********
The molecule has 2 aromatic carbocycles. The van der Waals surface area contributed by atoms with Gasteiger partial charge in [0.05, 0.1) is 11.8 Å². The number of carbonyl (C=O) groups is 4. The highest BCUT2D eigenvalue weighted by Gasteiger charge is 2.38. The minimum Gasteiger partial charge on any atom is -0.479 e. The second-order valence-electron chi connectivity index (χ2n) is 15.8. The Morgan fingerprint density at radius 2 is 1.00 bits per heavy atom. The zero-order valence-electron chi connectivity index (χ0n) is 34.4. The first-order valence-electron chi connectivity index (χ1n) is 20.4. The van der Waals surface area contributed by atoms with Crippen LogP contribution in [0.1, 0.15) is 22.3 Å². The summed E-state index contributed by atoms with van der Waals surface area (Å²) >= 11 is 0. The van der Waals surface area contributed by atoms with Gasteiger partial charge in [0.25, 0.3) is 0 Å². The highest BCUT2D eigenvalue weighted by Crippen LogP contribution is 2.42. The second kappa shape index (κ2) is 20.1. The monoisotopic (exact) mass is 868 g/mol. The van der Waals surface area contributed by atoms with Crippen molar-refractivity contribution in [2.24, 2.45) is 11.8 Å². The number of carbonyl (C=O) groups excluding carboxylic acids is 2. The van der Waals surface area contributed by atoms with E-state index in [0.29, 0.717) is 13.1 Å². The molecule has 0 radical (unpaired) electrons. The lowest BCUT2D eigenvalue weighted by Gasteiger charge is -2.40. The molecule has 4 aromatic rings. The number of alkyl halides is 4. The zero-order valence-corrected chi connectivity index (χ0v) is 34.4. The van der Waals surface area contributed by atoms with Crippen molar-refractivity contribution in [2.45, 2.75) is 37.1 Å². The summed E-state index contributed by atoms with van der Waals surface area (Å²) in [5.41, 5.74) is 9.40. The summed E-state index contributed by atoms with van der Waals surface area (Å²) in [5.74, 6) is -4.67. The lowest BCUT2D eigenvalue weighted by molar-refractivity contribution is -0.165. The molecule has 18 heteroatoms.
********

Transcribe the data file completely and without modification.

The molecule has 2 aromatic carbocycles. The van der Waals surface area contributed by atoms with Gasteiger partial charge in [0.05, 0.1) is 11.8 Å². The number of carbonyl (C=O) groups is 4. The highest BCUT2D eigenvalue weighted by Gasteiger charge is 2.38. The minimum Gasteiger partial charge on any atom is -0.479 e. The second-order valence-electron chi connectivity index (χ2n) is 15.8. The Morgan fingerprint density at radius 2 is 1.00 bits per heavy atom. The zero-order valence-electron chi connectivity index (χ0n) is 34.4. The first-order valence-electron chi connectivity index (χ1n) is 20.4. The van der Waals surface area contributed by atoms with Crippen LogP contribution in [0.1, 0.15) is 22.3 Å². The summed E-state index contributed by atoms with van der Waals surface area (Å²) >= 11 is 0. The van der Waals surface area contributed by atoms with Gasteiger partial charge in [0.25, 0.3) is 0 Å². The highest BCUT2D eigenvalue weighted by Crippen LogP contribution is 2.42. The second kappa shape index (κ2) is 20.1. The monoisotopic (exact) mass is 868 g/mol. The van der Waals surface area contributed by atoms with Crippen molar-refractivity contribution in [2.24, 2.45) is 11.8 Å². The number of carbonyl (C=O) groups excluding carboxylic acids is 2. The van der Waals surface area contributed by atoms with E-state index in [0.29, 0.717) is 13.1 Å². The molecule has 0 radical (unpaired) electrons. The lowest BCUT2D eigenvalue weighted by Gasteiger charge is -2.40. The molecule has 4 aromatic rings. The number of alkyl halides is 4. The zero-order valence-corrected chi connectivity index (χ0v) is 34.4. The van der Waals surface area contributed by atoms with Crippen molar-refractivity contribution in [2.45, 2.75) is 37.1 Å². The summed E-state index contributed by atoms with van der Waals surface area (Å²) in [5.41, 5.74) is 9.40. The summed E-state index contributed by atoms with van der Waals surface area (Å²) in [5.74, 6) is -4.67. The lowest BCUT2D eigenvalue weighted by molar-refractivity contribution is -0.165. The molecule has 18 heteroatoms.